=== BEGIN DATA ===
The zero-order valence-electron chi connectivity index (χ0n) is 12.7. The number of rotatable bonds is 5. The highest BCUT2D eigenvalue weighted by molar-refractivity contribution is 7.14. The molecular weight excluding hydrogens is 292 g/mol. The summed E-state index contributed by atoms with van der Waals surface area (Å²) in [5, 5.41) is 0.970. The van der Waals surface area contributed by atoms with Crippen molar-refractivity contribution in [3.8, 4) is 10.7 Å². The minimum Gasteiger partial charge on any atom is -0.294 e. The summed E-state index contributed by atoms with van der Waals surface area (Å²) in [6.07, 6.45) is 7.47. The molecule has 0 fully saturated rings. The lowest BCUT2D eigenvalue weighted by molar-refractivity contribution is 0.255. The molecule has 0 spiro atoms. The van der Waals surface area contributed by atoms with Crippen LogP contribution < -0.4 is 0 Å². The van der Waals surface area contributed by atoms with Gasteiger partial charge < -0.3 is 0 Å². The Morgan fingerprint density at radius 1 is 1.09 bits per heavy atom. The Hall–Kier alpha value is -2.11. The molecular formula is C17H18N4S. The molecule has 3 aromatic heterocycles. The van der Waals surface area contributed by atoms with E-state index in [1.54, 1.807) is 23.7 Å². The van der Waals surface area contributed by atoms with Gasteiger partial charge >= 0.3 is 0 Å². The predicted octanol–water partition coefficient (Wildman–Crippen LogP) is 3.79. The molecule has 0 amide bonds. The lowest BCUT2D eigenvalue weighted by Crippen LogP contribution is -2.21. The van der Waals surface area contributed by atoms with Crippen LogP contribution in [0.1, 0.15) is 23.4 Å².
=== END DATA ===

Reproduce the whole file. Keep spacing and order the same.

The zero-order valence-electron chi connectivity index (χ0n) is 12.7. The number of rotatable bonds is 5. The highest BCUT2D eigenvalue weighted by molar-refractivity contribution is 7.14. The molecular weight excluding hydrogens is 292 g/mol. The summed E-state index contributed by atoms with van der Waals surface area (Å²) in [5, 5.41) is 0.970. The van der Waals surface area contributed by atoms with Crippen molar-refractivity contribution in [3.8, 4) is 10.7 Å². The minimum Gasteiger partial charge on any atom is -0.294 e. The summed E-state index contributed by atoms with van der Waals surface area (Å²) in [6.07, 6.45) is 7.47. The molecule has 0 fully saturated rings. The lowest BCUT2D eigenvalue weighted by molar-refractivity contribution is 0.255. The molecule has 0 spiro atoms. The van der Waals surface area contributed by atoms with Crippen LogP contribution < -0.4 is 0 Å². The van der Waals surface area contributed by atoms with Gasteiger partial charge < -0.3 is 0 Å². The Morgan fingerprint density at radius 1 is 1.09 bits per heavy atom. The Hall–Kier alpha value is -2.11. The molecular formula is C17H18N4S. The molecule has 3 aromatic heterocycles. The van der Waals surface area contributed by atoms with E-state index in [1.54, 1.807) is 23.7 Å². The van der Waals surface area contributed by atoms with Gasteiger partial charge >= 0.3 is 0 Å². The predicted octanol–water partition coefficient (Wildman–Crippen LogP) is 3.79. The molecule has 0 amide bonds. The lowest BCUT2D eigenvalue weighted by Crippen LogP contribution is -2.21. The van der Waals surface area contributed by atoms with Crippen LogP contribution in [0.1, 0.15) is 23.4 Å².